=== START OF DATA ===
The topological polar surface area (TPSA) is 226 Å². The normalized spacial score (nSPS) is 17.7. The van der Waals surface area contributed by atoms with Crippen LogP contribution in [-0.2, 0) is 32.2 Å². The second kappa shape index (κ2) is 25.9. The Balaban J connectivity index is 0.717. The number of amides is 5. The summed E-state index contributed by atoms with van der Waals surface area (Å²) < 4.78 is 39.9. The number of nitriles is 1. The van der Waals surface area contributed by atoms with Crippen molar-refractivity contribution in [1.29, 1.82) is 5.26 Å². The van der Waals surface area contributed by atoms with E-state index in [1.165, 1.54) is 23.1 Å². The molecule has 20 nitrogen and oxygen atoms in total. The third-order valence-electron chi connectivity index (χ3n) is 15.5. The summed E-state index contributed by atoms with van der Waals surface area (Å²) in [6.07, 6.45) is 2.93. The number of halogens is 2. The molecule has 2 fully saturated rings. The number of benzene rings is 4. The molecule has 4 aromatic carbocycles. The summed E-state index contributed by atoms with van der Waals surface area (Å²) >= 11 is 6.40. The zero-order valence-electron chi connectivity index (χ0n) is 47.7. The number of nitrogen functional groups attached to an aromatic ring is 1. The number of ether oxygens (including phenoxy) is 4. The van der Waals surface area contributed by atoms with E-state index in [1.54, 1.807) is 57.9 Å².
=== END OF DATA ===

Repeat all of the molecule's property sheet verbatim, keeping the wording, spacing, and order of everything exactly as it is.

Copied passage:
The topological polar surface area (TPSA) is 226 Å². The normalized spacial score (nSPS) is 17.7. The van der Waals surface area contributed by atoms with Crippen LogP contribution in [-0.2, 0) is 32.2 Å². The second kappa shape index (κ2) is 25.9. The Balaban J connectivity index is 0.717. The number of amides is 5. The summed E-state index contributed by atoms with van der Waals surface area (Å²) < 4.78 is 39.9. The number of nitriles is 1. The van der Waals surface area contributed by atoms with Crippen molar-refractivity contribution in [1.29, 1.82) is 5.26 Å². The van der Waals surface area contributed by atoms with E-state index in [1.165, 1.54) is 23.1 Å². The molecule has 20 nitrogen and oxygen atoms in total. The third-order valence-electron chi connectivity index (χ3n) is 15.5. The summed E-state index contributed by atoms with van der Waals surface area (Å²) in [6.07, 6.45) is 2.93. The number of halogens is 2. The molecule has 2 fully saturated rings. The number of benzene rings is 4. The molecule has 4 aromatic carbocycles. The summed E-state index contributed by atoms with van der Waals surface area (Å²) >= 11 is 6.40. The zero-order valence-electron chi connectivity index (χ0n) is 47.7. The number of nitrogen functional groups attached to an aromatic ring is 1. The number of ether oxygens (including phenoxy) is 4. The van der Waals surface area contributed by atoms with E-state index in [1.54, 1.807) is 57.9 Å².